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- Revisiting Jane Elliott
Revisiting Jane Elliott
Putting white people's racism in the spotlight for five decades
I've been revisiting Jane Elliott. She's the person who ran the somewhat controversial Blue Eyes, Brown Eyes experiment with third graders the day after the assassination of MLK Jr.
It was a way for those young people to experience how it was to be discriminated against, and it really made people think. I first came across this when she re-ran the experiment on an Oprah show in the 1990s. Check it out here, and see if you find it as eye-opening as I did.
And I revisited it again recently, by watching “The Angry Eye”, where Jane Elliott runs the experiment with college students. Here’s the trailer:
Finally, I was interested to see if her decades of dedication to this cause had resulted in change, so I watched a couple more interviews with her. I can’t remember which ones, but they’re easy enough to find on YouTube. For example, there’s this one: "Interview with Jane Elliott: Inspiring Activism Webinar".
Here are some of the insights that came out time and again from the programs and interviews:
First, it's amazing how easy it is for people to adapt to discriminating against others. I noticed that particularly in the Oprah version of the exercise, but it happens in almost every version. However, what also happens is that the people who are first discriminated against are less likely to treat people badly when the roles switch, as they do in some versions of the exercise.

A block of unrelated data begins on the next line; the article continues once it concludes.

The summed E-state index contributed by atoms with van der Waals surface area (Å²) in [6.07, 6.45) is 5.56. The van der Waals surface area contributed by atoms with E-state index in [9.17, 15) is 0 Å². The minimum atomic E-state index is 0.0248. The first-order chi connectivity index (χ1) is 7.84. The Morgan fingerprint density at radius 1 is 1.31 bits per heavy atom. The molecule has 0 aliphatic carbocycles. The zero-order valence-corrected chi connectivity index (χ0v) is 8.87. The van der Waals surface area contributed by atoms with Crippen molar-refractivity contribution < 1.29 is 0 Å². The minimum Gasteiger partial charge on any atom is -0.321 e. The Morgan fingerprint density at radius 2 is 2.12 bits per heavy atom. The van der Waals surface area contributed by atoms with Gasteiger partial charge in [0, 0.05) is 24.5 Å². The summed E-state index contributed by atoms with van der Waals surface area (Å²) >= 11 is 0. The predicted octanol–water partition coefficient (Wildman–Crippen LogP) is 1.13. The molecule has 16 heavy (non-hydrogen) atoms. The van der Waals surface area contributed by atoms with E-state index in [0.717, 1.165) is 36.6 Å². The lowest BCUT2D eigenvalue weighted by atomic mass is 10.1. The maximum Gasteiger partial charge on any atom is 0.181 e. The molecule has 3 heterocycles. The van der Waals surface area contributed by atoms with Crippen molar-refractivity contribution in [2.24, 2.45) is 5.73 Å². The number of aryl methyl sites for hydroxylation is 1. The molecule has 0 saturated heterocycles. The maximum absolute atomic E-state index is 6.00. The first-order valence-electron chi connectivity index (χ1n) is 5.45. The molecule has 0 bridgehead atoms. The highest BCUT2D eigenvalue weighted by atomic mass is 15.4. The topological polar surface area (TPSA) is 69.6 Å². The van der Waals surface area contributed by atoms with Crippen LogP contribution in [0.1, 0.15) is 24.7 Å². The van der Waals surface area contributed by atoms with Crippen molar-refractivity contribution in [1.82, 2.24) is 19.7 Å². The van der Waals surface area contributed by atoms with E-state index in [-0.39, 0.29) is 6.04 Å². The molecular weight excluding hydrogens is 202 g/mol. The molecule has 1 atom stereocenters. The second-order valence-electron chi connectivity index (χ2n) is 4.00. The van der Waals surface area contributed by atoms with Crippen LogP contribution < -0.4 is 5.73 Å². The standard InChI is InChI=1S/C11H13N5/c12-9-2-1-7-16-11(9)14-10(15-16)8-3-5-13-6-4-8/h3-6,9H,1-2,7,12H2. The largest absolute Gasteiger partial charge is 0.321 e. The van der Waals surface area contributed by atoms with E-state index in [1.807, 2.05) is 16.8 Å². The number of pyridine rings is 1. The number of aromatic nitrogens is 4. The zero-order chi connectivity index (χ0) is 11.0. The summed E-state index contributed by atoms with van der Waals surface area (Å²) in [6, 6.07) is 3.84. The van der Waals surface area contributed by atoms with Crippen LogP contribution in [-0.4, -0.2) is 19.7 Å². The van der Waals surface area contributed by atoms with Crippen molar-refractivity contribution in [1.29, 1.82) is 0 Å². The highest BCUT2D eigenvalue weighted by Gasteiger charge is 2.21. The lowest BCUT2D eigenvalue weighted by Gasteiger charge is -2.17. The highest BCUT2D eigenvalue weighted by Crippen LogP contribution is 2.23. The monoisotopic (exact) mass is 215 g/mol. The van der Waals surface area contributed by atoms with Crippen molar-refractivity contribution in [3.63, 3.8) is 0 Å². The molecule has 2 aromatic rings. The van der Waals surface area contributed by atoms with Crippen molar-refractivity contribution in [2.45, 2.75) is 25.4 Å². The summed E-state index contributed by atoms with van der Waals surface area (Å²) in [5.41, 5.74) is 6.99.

Second, most white people can't stand for even a day the treatment that people of color get their whole lives. Watch any version of the exercise and see how long it takes for someone to start whining, crying or both. Sadly, in the versions I watched, most of the Black people didn’t even complain about discriminatory treatment, because they were used to it.
Third, ingrained ideas about what's due to white people invariably surface. Yes, I’m talking about privilege. Interestingly, most people don’t even think about having it until it’s taken away.
Sadly, despite dedicating more than 50 years to this fight, Jane Elliott believes that racism isn’t getting better. In fact, she thinks things have got worse in the last few years, as the backlash against the election of a Black president has taken hold. I’m sure many of us have seen that in action.
In one of the interviews I watched, she called out the big lie of race, the lie on which racism is built. And she’s got another little exercise that’s extremely telling.
In her “sit or stand” exercise, she asks anyone who wants to be treated like Black people to stand. Nobody does, which means people know how badly Black people are treated, and know it’s wrong.
Jane Elliott has devoted much of her adult life to making sure white people don’t remain ignorant of the racism they are perpetrating. She freely admits that she herself didn’t always know better, but once her eyes were opened she had to do something about it.
Here are a few articles where you can learn more about how the experiment was received. There are also some tools on Jane’s website.
How does Jane Elliott’s work land with you?
Thanks for reading,
© Sharon Hurley Hall, 2021-2022. All Rights Reserved.
Screenshot on cover image: Blue Eyes, Brown Eyes on Oprah.